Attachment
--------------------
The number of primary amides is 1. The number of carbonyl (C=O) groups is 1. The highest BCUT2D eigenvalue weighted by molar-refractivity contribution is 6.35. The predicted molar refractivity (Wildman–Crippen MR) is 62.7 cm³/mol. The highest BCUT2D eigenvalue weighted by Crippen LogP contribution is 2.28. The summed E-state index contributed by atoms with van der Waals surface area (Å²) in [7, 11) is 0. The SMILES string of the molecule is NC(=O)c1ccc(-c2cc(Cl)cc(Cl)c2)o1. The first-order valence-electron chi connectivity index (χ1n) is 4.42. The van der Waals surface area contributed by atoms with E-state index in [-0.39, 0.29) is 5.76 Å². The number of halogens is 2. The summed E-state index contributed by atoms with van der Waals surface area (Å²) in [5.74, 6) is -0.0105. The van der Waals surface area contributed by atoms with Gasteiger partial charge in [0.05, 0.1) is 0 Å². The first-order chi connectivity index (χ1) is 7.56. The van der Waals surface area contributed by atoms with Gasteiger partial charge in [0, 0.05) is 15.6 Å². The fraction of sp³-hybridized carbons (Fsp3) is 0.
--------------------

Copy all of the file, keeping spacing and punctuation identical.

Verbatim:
The number of primary amides is 1. The number of carbonyl (C=O) groups is 1. The highest BCUT2D eigenvalue weighted by molar-refractivity contribution is 6.35. The predicted molar refractivity (Wildman–Crippen MR) is 62.7 cm³/mol. The highest BCUT2D eigenvalue weighted by Crippen LogP contribution is 2.28. The summed E-state index contributed by atoms with van der Waals surface area (Å²) in [7, 11) is 0. The SMILES string of the molecule is NC(=O)c1ccc(-c2cc(Cl)cc(Cl)c2)o1. The first-order valence-electron chi connectivity index (χ1n) is 4.42. The van der Waals surface area contributed by atoms with E-state index in [-0.39, 0.29) is 5.76 Å². The number of halogens is 2. The summed E-state index contributed by atoms with van der Waals surface area (Å²) in [5.74, 6) is -0.0105. The van der Waals surface area contributed by atoms with Gasteiger partial charge in [0.05, 0.1) is 0 Å². The first-order chi connectivity index (χ1) is 7.56. The van der Waals surface area contributed by atoms with Gasteiger partial charge in [0, 0.05) is 15.6 Å². The fraction of sp³-hybridized carbons (Fsp3) is 0.